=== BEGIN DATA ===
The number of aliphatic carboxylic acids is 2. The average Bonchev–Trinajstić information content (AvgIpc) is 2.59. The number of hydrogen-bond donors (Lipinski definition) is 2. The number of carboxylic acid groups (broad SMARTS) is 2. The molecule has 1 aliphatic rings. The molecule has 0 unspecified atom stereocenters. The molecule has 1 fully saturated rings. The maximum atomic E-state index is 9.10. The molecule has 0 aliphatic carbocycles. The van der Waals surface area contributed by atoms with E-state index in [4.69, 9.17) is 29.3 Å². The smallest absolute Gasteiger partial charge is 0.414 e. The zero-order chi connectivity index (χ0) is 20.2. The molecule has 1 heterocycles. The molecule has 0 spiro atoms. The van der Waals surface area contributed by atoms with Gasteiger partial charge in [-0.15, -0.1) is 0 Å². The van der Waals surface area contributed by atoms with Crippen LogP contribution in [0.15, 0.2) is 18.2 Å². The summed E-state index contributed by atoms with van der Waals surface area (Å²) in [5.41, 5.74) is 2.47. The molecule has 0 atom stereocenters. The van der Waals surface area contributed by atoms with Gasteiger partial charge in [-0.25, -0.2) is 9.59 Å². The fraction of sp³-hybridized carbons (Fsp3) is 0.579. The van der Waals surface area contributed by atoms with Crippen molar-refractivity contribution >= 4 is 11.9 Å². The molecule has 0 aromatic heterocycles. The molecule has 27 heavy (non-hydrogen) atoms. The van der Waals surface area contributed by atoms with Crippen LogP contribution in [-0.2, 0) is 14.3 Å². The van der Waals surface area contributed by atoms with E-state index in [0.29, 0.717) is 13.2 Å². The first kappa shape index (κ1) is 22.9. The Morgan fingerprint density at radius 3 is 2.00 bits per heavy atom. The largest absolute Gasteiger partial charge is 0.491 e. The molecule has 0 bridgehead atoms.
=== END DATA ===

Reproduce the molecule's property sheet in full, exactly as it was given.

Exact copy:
The number of aliphatic carboxylic acids is 2. The average Bonchev–Trinajstić information content (AvgIpc) is 2.59. The number of hydrogen-bond donors (Lipinski definition) is 2. The number of carboxylic acid groups (broad SMARTS) is 2. The molecule has 1 aliphatic rings. The molecule has 0 unspecified atom stereocenters. The molecule has 1 fully saturated rings. The maximum atomic E-state index is 9.10. The molecule has 0 aliphatic carbocycles. The van der Waals surface area contributed by atoms with E-state index in [4.69, 9.17) is 29.3 Å². The smallest absolute Gasteiger partial charge is 0.414 e. The zero-order chi connectivity index (χ0) is 20.2. The molecule has 1 heterocycles. The molecule has 0 spiro atoms. The van der Waals surface area contributed by atoms with Gasteiger partial charge in [-0.15, -0.1) is 0 Å². The van der Waals surface area contributed by atoms with Crippen LogP contribution in [0.15, 0.2) is 18.2 Å². The summed E-state index contributed by atoms with van der Waals surface area (Å²) in [5.41, 5.74) is 2.47. The molecule has 0 atom stereocenters. The van der Waals surface area contributed by atoms with Gasteiger partial charge in [-0.25, -0.2) is 9.59 Å². The fraction of sp³-hybridized carbons (Fsp3) is 0.579. The van der Waals surface area contributed by atoms with Crippen molar-refractivity contribution >= 4 is 11.9 Å². The molecule has 0 aromatic heterocycles. The molecule has 27 heavy (non-hydrogen) atoms. The van der Waals surface area contributed by atoms with Crippen LogP contribution in [-0.2, 0) is 14.3 Å². The van der Waals surface area contributed by atoms with E-state index in [0.29, 0.717) is 13.2 Å². The first kappa shape index (κ1) is 22.9. The Morgan fingerprint density at radius 3 is 2.00 bits per heavy atom. The largest absolute Gasteiger partial charge is 0.491 e. The molecule has 0 bridgehead atoms.